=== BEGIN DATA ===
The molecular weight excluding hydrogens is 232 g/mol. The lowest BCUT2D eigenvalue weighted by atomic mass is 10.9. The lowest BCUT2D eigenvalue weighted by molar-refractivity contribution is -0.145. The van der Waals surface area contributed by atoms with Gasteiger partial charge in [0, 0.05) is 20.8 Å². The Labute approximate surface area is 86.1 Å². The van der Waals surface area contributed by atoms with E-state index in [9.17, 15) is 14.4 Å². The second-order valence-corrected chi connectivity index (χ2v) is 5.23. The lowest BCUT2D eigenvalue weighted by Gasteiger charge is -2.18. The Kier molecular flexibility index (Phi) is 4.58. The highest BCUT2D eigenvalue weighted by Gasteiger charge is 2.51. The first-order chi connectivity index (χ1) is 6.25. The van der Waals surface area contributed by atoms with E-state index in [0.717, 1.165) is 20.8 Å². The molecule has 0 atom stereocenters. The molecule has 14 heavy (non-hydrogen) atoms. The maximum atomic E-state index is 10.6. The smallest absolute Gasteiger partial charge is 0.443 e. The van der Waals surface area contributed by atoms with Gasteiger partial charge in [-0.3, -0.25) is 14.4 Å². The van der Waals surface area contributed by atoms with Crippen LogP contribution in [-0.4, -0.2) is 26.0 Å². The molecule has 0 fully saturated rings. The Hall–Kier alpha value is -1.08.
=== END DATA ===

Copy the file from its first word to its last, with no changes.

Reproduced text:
The molecular weight excluding hydrogens is 232 g/mol. The lowest BCUT2D eigenvalue weighted by atomic mass is 10.9. The lowest BCUT2D eigenvalue weighted by molar-refractivity contribution is -0.145. The van der Waals surface area contributed by atoms with Gasteiger partial charge in [0, 0.05) is 20.8 Å². The Labute approximate surface area is 86.1 Å². The van der Waals surface area contributed by atoms with E-state index in [9.17, 15) is 14.4 Å². The second-order valence-corrected chi connectivity index (χ2v) is 5.23. The lowest BCUT2D eigenvalue weighted by Gasteiger charge is -2.18. The Kier molecular flexibility index (Phi) is 4.58. The highest BCUT2D eigenvalue weighted by Gasteiger charge is 2.51. The first-order chi connectivity index (χ1) is 6.25. The van der Waals surface area contributed by atoms with E-state index in [0.717, 1.165) is 20.8 Å². The molecule has 0 atom stereocenters. The molecule has 14 heavy (non-hydrogen) atoms. The maximum atomic E-state index is 10.6. The smallest absolute Gasteiger partial charge is 0.443 e. The van der Waals surface area contributed by atoms with Gasteiger partial charge in [-0.3, -0.25) is 14.4 Å². The van der Waals surface area contributed by atoms with Crippen LogP contribution in [-0.4, -0.2) is 26.0 Å². The molecule has 0 fully saturated rings. The Hall–Kier alpha value is -1.08.